Heatwave hits Seanad as deputies get hot under the collar

The Senators don’t pack up until next week, although acting cathaoirleach Denis O’Donovan wearily told them if they didn’t speed up they wouldn’t be going anywhere for a while

Pat Rabbitte: mentioned boring machines but made people think of flip-flops.  Photograph: Cyril Byrne

Pat Rabbitte: mentioned boring machines but made people think of flip-flops. Photograph: Cyril Byrne


When is a sinkhole not a sinkhole? When it’s a depression.

As opposed to when it’s the Seanad – a political sinkhole which is also a pit of depression at the moment. Although Minister Pat Rabbitte didn’t say this yesterday. Not like him to miss a one-liner. It must have been the heat.

Fatigue has set in around Leinster House as the summer Oireachtas session nears a close. Barring the unexpected, the Dáil rises today and relieved deputies will run screaming to the hills until September.

Rabbitte put us all in a holiday mood with his talk of offshore exploration and sinking sands in beautiful Sruwaddacon Bay in Mayo. The Minister for Energy and Natural Resources may have been answering a question from Sinn Féin’s Michael Colreavy on the side-effects of drilling activity at the Corrib Gas project, but he conjured up visions of deck chairs in the sinking sand and offshore exploring in the rock pools.

Pat also mentioned boring machines, but that was just another reason to think of flip-flops and a chilled glass of something nice instead of droning deputies.

Nodding off
He treated Colreavy to a complicated and technical answer from the civil servants on the dipping sands of Sruwaddacon. At the end of it, Pat glanced up from his script and looked to the chair.

“If we have anybody left on Oireachtas Report at this stage Ceann Comhairle, they’ll certainly be fast asleep. I’m nodding off myself.”

Across the way in the Seanad they weren’t nodding off. In fact, the proceedings became quite heated as the Committee Stage of the Protection of Life During Pregnancy Bill moved along at a tortuous pace.

The Senators don’t pack up until next week, although acting cathaoirleach Denis O’Donovan wearily told them if they didn’t speed up they wouldn’t be going anywhere for a while. At their current pace, and with 85 amendments to be discussed, he reckoned it would take 22 days of 12-hour sessions to get through them all.

An amendment from a group of Independent Senators to include abortion in the case of fatal foetal abnormality and cases of rape or incest was defeated after hours of discussion. David Norris marked the result by loudly praising the two members of Fianna Fáil who supported it – Averil Power and Mary White – while noting that all the men had voted against.

Listowel’s Ned O’Sullivan, who wasn’t present, is Fianna Fáil’s male exception. In the afternoon, a number of female Senators became exasperated when speakers such as Fianna Fáil’s Brian Ó Domhnaill persisted with the view that the legislation would allow for the abortion of children who might be born with disabilities.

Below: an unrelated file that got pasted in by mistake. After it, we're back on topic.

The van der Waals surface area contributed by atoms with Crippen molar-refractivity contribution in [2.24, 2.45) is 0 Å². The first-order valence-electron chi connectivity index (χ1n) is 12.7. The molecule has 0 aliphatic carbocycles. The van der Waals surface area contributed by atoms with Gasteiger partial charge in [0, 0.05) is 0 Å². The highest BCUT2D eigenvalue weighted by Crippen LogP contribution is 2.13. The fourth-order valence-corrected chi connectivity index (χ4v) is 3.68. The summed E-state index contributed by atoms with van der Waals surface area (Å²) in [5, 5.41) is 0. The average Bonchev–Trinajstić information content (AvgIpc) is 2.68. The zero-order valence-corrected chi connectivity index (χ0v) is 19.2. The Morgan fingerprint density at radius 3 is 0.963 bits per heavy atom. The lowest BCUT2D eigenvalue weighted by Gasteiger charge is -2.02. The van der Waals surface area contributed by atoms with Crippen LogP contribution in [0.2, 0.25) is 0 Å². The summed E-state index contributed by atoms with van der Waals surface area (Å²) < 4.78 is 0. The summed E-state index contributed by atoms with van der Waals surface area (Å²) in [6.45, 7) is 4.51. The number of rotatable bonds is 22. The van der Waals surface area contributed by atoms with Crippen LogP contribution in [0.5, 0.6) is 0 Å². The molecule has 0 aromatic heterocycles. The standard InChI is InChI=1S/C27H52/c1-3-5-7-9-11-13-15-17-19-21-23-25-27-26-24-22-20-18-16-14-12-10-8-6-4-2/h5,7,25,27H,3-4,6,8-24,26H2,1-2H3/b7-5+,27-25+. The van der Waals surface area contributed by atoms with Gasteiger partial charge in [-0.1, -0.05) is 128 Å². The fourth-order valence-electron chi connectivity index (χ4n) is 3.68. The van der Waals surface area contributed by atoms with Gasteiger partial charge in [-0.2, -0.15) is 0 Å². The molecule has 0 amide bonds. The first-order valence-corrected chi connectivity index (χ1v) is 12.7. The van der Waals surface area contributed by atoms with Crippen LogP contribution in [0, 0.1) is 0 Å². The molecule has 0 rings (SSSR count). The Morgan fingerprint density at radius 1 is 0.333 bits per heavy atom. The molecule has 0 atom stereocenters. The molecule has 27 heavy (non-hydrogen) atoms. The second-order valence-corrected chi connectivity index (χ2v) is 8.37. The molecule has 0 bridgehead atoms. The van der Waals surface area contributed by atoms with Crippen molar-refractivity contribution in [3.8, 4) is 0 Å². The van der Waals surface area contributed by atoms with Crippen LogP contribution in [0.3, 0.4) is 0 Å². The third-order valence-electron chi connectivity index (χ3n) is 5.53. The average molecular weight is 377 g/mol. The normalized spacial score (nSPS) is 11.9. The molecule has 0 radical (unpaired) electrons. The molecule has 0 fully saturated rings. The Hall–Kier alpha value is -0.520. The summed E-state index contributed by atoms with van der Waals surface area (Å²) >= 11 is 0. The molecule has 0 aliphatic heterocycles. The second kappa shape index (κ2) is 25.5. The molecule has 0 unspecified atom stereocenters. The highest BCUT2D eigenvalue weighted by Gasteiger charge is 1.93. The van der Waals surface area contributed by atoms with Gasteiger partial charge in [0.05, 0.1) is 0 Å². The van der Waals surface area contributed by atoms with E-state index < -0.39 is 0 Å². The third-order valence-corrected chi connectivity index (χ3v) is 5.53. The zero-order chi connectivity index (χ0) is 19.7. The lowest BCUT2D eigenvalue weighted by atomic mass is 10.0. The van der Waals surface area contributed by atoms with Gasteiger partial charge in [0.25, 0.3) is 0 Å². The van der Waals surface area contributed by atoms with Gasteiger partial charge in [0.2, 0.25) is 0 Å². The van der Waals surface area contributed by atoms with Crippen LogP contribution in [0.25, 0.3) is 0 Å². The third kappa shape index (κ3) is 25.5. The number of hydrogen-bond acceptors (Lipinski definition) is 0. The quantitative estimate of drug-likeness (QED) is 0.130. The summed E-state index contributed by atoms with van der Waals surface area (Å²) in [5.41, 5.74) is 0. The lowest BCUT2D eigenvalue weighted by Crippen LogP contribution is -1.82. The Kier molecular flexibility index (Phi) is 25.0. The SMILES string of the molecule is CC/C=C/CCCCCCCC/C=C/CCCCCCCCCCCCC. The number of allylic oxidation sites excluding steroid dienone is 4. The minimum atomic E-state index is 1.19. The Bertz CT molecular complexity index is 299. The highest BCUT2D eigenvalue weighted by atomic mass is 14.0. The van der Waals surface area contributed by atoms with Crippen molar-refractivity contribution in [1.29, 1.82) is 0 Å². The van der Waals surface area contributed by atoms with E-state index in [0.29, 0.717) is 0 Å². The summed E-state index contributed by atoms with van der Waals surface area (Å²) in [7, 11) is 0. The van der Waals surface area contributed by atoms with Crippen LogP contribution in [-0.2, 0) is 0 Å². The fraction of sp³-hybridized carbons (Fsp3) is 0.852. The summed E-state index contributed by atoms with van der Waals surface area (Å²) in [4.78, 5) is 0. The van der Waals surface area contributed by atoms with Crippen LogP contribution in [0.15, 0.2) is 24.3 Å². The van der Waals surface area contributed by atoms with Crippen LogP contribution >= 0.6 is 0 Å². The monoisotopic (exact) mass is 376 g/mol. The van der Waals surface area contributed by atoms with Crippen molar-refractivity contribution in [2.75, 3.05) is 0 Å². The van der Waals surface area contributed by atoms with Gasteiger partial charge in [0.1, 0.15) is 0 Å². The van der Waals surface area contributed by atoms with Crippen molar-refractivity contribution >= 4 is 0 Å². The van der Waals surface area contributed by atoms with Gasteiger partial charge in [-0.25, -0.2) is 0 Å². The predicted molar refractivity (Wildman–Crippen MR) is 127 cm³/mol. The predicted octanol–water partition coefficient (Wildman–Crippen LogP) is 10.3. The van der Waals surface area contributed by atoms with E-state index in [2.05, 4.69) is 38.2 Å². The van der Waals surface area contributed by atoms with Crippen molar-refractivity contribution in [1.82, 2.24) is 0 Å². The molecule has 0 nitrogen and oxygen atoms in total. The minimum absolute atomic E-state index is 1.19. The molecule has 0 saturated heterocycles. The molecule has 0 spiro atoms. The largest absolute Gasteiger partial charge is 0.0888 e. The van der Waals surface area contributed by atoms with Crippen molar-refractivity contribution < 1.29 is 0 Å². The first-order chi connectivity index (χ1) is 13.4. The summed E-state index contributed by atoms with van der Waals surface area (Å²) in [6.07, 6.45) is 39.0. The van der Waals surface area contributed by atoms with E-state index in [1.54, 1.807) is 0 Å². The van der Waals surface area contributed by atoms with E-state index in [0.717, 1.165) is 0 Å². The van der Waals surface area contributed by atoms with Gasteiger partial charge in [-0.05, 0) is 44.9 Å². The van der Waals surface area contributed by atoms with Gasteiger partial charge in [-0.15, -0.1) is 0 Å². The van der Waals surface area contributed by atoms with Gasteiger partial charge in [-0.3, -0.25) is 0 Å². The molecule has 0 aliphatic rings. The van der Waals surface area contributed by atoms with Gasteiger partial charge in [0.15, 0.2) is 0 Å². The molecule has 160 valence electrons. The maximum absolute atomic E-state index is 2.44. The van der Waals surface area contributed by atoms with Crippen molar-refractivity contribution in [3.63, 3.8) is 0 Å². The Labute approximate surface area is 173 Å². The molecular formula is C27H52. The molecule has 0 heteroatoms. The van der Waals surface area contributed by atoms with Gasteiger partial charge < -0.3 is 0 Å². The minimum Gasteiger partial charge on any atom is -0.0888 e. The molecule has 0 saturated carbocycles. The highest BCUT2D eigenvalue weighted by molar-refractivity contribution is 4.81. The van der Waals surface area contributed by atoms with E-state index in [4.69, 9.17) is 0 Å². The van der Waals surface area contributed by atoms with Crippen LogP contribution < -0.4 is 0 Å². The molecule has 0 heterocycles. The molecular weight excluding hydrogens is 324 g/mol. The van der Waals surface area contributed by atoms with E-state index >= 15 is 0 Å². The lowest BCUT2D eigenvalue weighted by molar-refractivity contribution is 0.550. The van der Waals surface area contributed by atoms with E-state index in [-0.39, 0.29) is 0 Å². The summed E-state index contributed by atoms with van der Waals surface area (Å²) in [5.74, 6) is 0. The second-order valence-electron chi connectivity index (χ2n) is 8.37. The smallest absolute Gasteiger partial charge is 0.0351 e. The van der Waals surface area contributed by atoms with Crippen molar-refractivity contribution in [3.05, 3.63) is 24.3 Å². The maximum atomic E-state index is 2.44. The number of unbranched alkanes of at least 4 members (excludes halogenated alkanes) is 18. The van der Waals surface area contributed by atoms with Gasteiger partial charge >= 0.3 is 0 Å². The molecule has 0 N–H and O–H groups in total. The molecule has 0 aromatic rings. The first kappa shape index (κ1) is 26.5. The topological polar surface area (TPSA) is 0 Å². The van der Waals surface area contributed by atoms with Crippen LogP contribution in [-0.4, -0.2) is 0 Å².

“The Senator is depriving future Special Olympic athletes from being born,” he told Aideen Hayden, to objections from Mary Moran and Jillian van Turnhout, among others.

Ó Domhnaill, stressing he is not a medical expert, urged Senators to acquaint themselves with “best medical practice”. He quoted recent literature saying women with a history of “prior induced abortion” suffer future medical consequences.

“The crux of the matter is, women who have an abortion, even for a possible fatal foetal abnormality, face a health risk in future pregnancies. There is a proven increased risk of ‘stillbirths, premature births, low birth-weight’ of future children, ‘cerebral palsy, and maternal deaths’.”

Hayden said she was horrified by what Ó Domhnaill was saying. “He suggested that every parent who has a disabled child is subject to the amendment. That is low, below the belt, uncalled for and demeans the chamber.”

Support groups
Fidelma Healy-Eames spoke of meeting the two support groups formed by women affected by fatal foetal abnormalities. One group had chosen to give birth to babies with little chance of living for long after birth while the others chose to travel abroad for a termination when they got their devastating diagnosis.

“The group that came across happier to me were the ones who gave birth. They cried with joy because they had reference points with their family. They had minutes together with their child. They had hours, and some had years, despite the diagnosis. That did not come across to me from the other group.”

And on and on it went.

But outside the impassioned arguments from both sides, another vote was concentrating minds in the Upper House – the one on the proposal to abolish the Seanad.

The Protection of Senatorial Life in Perpetuity Bill – now there’s a question which unites almost all of them. Government Senators are getting over their horror of the proposal by agreeing to put it to the people in the Taoiseach’s referendum.

But you won’t find them on the doorsteps arguing Enda’s case. Despite recent shenanigans, which may have drawn voters towards the abolition camp, the campaign to come may yet prove a difficult one for the Coalition to carry.

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